Jake and I stayed in the Antonine Hotel in Falkirk, which was significantly cheaper than the conference venue, and also much more exciting late at night... on the way home on Friday, we encountered about 50 what I can only describe as "young people", several of whom were literally falling down the stairs drunk. One gentleman kindly invited us to join them at the local night club, but we declined, and got a relatively early night in preparation for the next day's bridge. Saturday night was even more exciting. On the Saturday, Adam and Andrew Murphy (Paul's and Alex's team-mates) were staying in the same hotel, and I went out with them for a quick drink after we got back from the bridge. When we returned, we narrowly avoided being right in the middle of a huge brawl, which seemed to spark from nowhere, and just as quickly defuse a couple of minutes later... Falkirk is an exciting place at the weekend!
As Paul mentions on his blog (which also includes details of what happened in the competition overall, won by the team of Matheson, Sime, Short and Goodman), we somehow stumbled into the quarter final on the Saturday night despite having lost to 2 different teams, one of them twice - a feature (or a bug, if you prefer) of the fact that there were only 19 teams in the competition, so several triads were required to ensure that the numbers worked out to have the correct number of teams left in the competition on Sunday.
We won the second triad thanks mostly to David making 2♠XX + 1 for 1240 (not a score I've seen before, or really expect to see again...) on a hand where most of us would have opened 1♠ (and I think Yvonne was confidently expecting to concede a double figure IMP swing when she put down the dummy). Overall though, I didn't play particularly well all weekend, and as a team, I think we were lucky not to be in the Swiss Teams on the Sunday, even if we did find our way into the quarter final.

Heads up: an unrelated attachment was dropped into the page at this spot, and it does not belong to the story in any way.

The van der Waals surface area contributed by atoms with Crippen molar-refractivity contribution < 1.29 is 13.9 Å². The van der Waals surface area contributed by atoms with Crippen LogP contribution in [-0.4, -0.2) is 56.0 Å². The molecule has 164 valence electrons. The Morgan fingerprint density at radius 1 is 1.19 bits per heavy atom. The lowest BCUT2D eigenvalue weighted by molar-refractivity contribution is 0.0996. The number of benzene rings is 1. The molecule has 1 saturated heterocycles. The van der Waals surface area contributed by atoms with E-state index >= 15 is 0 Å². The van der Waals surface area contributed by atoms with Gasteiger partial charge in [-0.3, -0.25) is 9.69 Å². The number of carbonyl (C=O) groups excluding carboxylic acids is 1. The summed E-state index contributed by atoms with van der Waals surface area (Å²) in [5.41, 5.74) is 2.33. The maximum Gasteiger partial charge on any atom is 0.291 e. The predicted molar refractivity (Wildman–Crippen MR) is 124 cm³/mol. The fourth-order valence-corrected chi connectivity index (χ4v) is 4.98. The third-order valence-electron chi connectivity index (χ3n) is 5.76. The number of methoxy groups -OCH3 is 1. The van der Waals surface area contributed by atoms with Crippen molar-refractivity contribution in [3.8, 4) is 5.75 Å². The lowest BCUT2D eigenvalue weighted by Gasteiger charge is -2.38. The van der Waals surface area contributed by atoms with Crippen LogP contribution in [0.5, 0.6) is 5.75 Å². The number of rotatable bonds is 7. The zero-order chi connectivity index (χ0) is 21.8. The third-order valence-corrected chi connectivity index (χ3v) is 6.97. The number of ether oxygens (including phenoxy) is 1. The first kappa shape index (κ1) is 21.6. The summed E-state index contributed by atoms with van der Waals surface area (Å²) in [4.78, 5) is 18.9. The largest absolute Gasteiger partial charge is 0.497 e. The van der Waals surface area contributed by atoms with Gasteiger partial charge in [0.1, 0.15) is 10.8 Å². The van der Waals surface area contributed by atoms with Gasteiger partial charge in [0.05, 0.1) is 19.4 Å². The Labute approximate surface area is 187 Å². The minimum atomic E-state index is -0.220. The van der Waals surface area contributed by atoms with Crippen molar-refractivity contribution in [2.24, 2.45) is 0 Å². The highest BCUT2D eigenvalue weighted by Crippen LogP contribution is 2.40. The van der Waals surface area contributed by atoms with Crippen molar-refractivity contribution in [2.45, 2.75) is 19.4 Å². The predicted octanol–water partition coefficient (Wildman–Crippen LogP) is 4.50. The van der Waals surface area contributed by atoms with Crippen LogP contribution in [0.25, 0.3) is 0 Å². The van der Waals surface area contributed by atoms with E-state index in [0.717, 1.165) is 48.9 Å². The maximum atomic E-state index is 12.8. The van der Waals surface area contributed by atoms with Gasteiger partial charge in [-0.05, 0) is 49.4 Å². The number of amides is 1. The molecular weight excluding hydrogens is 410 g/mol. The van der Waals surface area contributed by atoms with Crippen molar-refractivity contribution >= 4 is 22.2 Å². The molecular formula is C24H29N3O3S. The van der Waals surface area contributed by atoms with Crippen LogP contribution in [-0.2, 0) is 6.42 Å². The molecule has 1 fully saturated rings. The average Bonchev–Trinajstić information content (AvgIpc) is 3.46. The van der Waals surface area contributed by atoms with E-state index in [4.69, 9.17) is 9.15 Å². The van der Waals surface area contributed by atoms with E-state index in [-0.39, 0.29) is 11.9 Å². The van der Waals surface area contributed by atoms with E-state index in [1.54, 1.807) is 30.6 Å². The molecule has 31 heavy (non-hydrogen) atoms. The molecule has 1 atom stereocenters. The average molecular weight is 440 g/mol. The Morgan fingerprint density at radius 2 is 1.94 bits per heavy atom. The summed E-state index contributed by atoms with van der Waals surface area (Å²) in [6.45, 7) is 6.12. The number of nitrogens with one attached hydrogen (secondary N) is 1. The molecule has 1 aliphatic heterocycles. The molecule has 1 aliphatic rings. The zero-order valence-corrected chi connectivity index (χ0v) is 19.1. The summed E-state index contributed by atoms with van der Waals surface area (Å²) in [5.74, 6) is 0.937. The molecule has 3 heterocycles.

The penultimate board of the subsidiary final brought my highlight of the weekend at the table, making 6♦ on a squeeze - the first time I think I've ever actually made a slam on a squeeze both successfully and deliberately:
The lead was a small ♦ (which I ran to my Q, just to reveal to everyone at the table that I was incapable of bidding blackwood). This is almost literally a textbook hand on squeeze play - you have 11 top tricks, and need to find a 12th from somewhere, there are potential menaces in all the suits, so it seems like it's time to rectify the count. I drew trumps and played a ♣ to the 10. Peter returned a ♥.
The ending is now luckily unambiguous. You can just unblock the ♠s, run all the trumps, and if the ♠J and if neither of the major suit jacks is now good, you have to hope they are in different hands, and so the clubs will drop. You'll end up with an ending like this. If either defend has 5♣s and the ♠Q, then you have a squeeze in those suits, while if West has the ♥Q and his partner the ♠Q, then you have a textbook double squeeze regardless of the ♣ position.
All in all, an enjoyable weekend, and a good opportunity to play against the best players in Scotland, and we gave a reasonable account of ourselves, even if we didn't exactly set the world alight. Hopefully we can give a better showing next year.